football stadium would be cleared of tenants and cleaned
of massive fuel contamination from the buses that
currently call it home.
The cleanup and
relocation of the Metropolitan Transit System bus yard
and other tenants is estimated to cost $150 million, a
tidy sum that's excluded from the Chargers' $800 million
projections for a new downtown stadium.
The assumption had
been that redevelopment funds could cover the site
preparations. Now those assumptions are being revisited.
City officials expect
to release the stadium financing plan they're working on
with Chargers brass by the end of March. Here's the
relevant section of colleague Roger Showley's story on
the court ruling.
projects, as well as park and sidewalk improvements,
count on redevelopment funding and their future now
is in doubt.
The biggest is the
proposed $800 million Chargers stadium downtown.
"We had assumed
last fall that redevelopment funds would not be
available, and so we proposed a combination
stadium-convention center expansion concept which we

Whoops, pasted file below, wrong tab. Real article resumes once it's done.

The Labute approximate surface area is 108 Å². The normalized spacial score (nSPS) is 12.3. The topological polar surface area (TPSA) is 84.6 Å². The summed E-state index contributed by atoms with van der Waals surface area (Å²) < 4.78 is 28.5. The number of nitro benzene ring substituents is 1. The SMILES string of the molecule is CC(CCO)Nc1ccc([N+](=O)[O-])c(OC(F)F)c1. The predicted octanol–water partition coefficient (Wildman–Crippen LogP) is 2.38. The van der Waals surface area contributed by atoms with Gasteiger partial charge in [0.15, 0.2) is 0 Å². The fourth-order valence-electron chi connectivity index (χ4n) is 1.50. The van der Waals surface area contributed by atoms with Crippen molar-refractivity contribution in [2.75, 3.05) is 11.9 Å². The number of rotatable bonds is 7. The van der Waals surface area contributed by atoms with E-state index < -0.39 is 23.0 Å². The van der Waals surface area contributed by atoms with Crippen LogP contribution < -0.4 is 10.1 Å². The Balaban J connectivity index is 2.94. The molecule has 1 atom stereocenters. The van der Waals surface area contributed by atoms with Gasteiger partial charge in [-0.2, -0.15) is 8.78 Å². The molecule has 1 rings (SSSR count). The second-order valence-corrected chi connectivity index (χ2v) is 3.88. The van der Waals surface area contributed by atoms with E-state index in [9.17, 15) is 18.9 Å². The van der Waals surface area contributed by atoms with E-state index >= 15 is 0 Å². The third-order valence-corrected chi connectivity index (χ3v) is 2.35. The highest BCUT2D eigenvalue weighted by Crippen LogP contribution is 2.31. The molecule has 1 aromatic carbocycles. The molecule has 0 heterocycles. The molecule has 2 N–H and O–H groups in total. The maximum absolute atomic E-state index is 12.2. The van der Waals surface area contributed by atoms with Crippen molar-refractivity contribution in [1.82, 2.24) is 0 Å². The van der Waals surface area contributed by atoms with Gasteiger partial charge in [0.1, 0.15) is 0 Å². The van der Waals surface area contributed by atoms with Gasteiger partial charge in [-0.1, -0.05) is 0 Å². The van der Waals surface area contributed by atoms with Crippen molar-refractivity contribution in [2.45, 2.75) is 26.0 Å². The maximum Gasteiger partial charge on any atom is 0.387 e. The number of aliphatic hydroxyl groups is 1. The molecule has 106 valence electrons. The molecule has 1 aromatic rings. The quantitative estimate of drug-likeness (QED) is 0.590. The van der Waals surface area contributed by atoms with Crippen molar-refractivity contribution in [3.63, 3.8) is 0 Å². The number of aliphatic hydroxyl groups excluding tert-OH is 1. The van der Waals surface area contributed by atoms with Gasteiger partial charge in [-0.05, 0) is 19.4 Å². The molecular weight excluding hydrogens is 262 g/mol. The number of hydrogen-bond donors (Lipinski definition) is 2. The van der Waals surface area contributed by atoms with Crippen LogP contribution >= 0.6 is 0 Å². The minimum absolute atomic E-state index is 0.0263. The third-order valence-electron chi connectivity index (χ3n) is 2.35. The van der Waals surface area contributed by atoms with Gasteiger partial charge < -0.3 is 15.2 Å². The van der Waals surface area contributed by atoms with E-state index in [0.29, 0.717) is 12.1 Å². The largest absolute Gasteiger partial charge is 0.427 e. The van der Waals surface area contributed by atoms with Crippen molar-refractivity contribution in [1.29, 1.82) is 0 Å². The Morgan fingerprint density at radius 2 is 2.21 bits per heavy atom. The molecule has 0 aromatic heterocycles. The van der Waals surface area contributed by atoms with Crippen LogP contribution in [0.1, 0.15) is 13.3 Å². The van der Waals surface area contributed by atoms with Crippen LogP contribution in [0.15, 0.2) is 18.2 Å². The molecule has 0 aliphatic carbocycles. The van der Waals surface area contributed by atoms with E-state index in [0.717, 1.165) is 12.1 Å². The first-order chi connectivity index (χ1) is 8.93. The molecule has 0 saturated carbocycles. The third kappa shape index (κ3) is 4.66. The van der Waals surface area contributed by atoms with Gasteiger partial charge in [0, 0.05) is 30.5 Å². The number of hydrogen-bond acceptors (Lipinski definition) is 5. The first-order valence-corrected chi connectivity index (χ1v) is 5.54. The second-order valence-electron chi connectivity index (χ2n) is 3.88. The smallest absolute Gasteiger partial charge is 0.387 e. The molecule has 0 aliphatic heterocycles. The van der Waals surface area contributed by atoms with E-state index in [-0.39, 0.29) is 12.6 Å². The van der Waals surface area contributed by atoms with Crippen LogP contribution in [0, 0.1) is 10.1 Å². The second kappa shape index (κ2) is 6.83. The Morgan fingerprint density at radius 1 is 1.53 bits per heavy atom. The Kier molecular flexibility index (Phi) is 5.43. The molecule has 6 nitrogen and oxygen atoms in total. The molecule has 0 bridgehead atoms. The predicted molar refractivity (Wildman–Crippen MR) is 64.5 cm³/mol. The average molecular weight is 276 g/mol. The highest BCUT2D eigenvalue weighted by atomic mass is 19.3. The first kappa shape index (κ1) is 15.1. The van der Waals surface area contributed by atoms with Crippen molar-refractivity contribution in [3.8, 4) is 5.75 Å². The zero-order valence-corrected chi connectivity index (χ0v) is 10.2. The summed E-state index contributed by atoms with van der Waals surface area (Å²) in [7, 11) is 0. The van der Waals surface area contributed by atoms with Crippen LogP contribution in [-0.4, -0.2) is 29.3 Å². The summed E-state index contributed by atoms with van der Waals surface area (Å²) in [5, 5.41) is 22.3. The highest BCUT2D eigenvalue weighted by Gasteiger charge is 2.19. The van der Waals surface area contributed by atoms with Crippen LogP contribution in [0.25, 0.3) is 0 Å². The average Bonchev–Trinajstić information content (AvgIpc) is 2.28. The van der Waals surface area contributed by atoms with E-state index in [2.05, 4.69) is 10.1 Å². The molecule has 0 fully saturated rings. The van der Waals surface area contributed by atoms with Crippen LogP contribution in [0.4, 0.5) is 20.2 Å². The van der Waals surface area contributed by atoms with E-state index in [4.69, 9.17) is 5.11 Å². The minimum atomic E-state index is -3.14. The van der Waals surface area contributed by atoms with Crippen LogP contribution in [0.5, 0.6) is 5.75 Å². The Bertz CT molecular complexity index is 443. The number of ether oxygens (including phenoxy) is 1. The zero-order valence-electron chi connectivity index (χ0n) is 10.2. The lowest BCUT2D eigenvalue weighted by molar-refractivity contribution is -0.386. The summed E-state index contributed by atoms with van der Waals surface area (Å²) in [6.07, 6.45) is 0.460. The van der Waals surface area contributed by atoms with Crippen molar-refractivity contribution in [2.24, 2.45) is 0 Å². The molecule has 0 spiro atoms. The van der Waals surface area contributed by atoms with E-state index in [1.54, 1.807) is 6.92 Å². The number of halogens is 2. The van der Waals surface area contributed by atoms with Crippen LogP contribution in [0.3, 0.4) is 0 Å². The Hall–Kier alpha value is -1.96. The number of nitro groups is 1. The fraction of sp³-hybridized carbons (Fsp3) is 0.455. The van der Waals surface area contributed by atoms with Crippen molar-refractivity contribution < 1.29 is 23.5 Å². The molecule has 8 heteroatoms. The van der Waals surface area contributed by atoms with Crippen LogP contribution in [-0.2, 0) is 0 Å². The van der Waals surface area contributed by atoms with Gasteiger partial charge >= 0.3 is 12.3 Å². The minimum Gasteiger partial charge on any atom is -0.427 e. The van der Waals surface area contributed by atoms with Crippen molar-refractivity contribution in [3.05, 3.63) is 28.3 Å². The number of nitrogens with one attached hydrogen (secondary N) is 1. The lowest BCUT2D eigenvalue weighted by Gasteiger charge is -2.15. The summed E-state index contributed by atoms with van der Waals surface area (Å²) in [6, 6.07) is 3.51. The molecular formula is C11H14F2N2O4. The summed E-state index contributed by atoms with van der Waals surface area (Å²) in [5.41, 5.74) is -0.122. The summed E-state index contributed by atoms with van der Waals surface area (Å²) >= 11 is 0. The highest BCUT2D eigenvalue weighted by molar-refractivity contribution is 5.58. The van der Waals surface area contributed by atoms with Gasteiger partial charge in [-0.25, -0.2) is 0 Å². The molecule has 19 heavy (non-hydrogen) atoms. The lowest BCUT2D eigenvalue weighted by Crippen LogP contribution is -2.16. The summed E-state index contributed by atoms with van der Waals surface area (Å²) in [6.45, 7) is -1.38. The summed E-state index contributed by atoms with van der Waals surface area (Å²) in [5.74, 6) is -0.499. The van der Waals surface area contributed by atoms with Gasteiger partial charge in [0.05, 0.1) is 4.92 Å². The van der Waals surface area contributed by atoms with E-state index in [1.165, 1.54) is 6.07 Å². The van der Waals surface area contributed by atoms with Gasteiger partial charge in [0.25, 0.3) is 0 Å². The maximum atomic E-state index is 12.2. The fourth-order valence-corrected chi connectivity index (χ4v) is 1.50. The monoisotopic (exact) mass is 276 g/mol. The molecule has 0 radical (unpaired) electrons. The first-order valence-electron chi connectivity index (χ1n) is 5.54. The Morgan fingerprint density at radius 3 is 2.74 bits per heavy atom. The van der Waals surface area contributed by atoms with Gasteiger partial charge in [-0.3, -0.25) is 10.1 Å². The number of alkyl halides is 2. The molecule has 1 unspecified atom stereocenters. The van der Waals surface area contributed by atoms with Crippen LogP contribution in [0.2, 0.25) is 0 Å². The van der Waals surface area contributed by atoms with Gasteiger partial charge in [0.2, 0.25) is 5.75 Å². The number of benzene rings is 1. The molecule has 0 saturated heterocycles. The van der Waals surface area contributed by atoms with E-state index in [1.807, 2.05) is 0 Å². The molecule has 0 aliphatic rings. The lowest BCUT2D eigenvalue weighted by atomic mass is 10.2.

believe could be financed without redevelopment
dollars," said team counsel Mark Fabiani.
However, the city
has rejected a combination as Fabiani sketched out
in favor of moving forward now with a $520 million
convention center expansion.
At the same time,
the Centre City Development Corp., the city's
downtown redevelopment arm, had set aside $150
million in additional funds for site preparation of
the East Village site eyed by the Chargers, now
occupied by the city bus yard.
While that money
for the stadium site and millions more were
identified in a cooperation agreement with the city
earlier this year to secure future funding, it is
not clear how secure that agreement now is.
Fabiani said he
and other Chargers lawyers are "analyzing the
opinion" from the court.
"We are not
prepared at this point to offer anything definitive
on that question" about the $150 million, he said in
The impact in Los
Angeles is less certain. It's unclear how much
redevelopment money, if any, might have been spent on
infrastructure improvements surrounding the sites of
dueling stadium projects proposed in downtown Los